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Academic and strategic retreats : willful isolation for better knowledge sharing

This past summer, the YPARD community has been discussing the potential of information and communication technologies to promote the place of youth in agricultural research for development. Yet, one shouldn't underestimate the importance of face-to-face meetings that encourage an exchange of viewpoints. This type of exchange is all the more facilitated when an event has been set up specifically to promote the exchange of ideas between researchers and colleages: this is what academic and strategic retreats are for. The community retreats into an isolated place for a few days, all participants think, eat and drink together, communication tools with the outside world are limited: everything is thought out to promote a debate without any interference from daily chores and email. The French agricultural research community organised an academic retreat to reflect on “Agricultural and food systems in a globalised world” from 21 to 28 Septembre 2011 at the Cerisy-la-salle castle in Normandy. The objective of the retreat organised by CIRAD and INRA was to understand better the forces that are determining and moving the world’s food and agriculture, so as to determine possible development pathways of the different types of food and agricultural systems around the world. The location was particularly adapted to host a retreat:
  • The village of Cerisy-la-salle is only accessible by road; the nearest train station is 20 km away;
  • The Cerisy-la-salle castle dates from the Renaissance period and is a very inspiring place;
  • The dining room and plenary debate room in the library can host very large groups;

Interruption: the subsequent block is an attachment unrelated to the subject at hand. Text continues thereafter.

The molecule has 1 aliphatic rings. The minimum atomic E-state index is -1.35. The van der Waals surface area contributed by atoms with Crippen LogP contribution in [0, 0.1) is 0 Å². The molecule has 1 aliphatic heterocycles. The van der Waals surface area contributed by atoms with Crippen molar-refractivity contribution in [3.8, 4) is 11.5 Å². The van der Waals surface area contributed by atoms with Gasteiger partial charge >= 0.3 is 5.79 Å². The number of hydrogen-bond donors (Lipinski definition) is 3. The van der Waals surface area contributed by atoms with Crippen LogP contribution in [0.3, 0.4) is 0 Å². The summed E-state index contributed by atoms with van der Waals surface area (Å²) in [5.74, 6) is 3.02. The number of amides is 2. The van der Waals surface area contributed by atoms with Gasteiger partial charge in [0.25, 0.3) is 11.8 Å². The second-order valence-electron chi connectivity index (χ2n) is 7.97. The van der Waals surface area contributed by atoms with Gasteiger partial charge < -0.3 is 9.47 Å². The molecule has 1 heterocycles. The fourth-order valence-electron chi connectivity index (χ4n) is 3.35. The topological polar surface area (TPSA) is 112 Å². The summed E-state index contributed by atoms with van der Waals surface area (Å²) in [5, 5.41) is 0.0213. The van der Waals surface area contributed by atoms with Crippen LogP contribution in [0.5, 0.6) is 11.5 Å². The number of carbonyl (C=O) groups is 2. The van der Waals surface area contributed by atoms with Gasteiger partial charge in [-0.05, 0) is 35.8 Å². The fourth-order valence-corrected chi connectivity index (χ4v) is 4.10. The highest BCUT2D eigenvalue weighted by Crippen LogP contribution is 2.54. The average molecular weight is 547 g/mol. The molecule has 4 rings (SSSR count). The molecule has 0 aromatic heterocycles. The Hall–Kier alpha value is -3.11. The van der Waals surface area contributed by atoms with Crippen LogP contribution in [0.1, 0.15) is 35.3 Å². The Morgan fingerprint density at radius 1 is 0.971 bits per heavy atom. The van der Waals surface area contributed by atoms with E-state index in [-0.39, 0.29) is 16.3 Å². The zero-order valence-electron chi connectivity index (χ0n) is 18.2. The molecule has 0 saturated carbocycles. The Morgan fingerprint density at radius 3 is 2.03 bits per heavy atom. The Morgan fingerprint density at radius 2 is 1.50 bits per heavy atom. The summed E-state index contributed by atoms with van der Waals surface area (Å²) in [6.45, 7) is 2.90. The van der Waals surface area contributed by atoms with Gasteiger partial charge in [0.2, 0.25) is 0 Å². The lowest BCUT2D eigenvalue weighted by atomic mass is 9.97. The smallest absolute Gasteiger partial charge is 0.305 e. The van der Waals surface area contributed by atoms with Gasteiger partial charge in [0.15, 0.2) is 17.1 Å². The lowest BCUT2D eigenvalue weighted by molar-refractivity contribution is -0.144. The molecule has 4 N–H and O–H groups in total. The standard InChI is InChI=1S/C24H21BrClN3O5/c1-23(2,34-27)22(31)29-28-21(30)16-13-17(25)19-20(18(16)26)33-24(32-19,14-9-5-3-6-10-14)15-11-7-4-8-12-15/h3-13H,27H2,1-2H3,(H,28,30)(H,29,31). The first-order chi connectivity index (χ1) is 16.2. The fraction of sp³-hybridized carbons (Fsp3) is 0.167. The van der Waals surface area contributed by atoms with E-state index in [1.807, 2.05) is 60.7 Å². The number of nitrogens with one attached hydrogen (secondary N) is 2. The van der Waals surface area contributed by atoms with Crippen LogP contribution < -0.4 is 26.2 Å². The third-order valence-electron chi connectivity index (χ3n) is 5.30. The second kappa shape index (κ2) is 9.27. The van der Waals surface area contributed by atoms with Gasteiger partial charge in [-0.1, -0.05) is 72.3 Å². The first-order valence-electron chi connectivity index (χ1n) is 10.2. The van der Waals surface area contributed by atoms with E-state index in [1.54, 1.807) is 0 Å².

• There is nothing much to do in the village except walking around fields;
  • Two mobile phone operators out of three did not cover the castle;
  • The wifi zone was restricted to a very small room in the old stables.
The biggest names of French agricultural research were there. Among them, there were also young researchers and PhD students. Two sessions were inserted into the programme to allow these young participants to present their research topics but also to debate with their more senior colleagues on their own youthful strategic foresight of the world’s agricultural and food systems. I was present at this meeting a bit by chance because I was a last-minute replacement for a colleague to present China’s agriculture and agricultural policies. As I had not been informed in advance of this event, I had to go back to town immediately after my presentation and I could not really benefit from the discussions and opportunities for exchange of views that this retreat must have generated. I could only be envious of the young researchers who were participating as they had the opportunity to interact and debate with the biggest names within French agricultural research during a whole week whereas I was only passing by. I am sure this interaction will have been beneficial in both directions; it should have allowed the young researchers better to comprehend the stakes involved in their future work at the service of agricultural research for development. I wonder: have they heard of YPARD?   Jo Cadilhon Agro-economist – Governance and marketing chains Centre for Studies and Strategic Foresight French Ministry in charge of agriculture http://agriculture.gouv.fr/centre-d-etudes-et-de-prospective  Email: jo.cadilhon@agriculture.gouv.fr   NB: this blog has been cleared for circulation, yet does not represent the views of the French Ministry in charge of agriculture   Castle Photo: Société Civile du château de Cerisy-la-Salle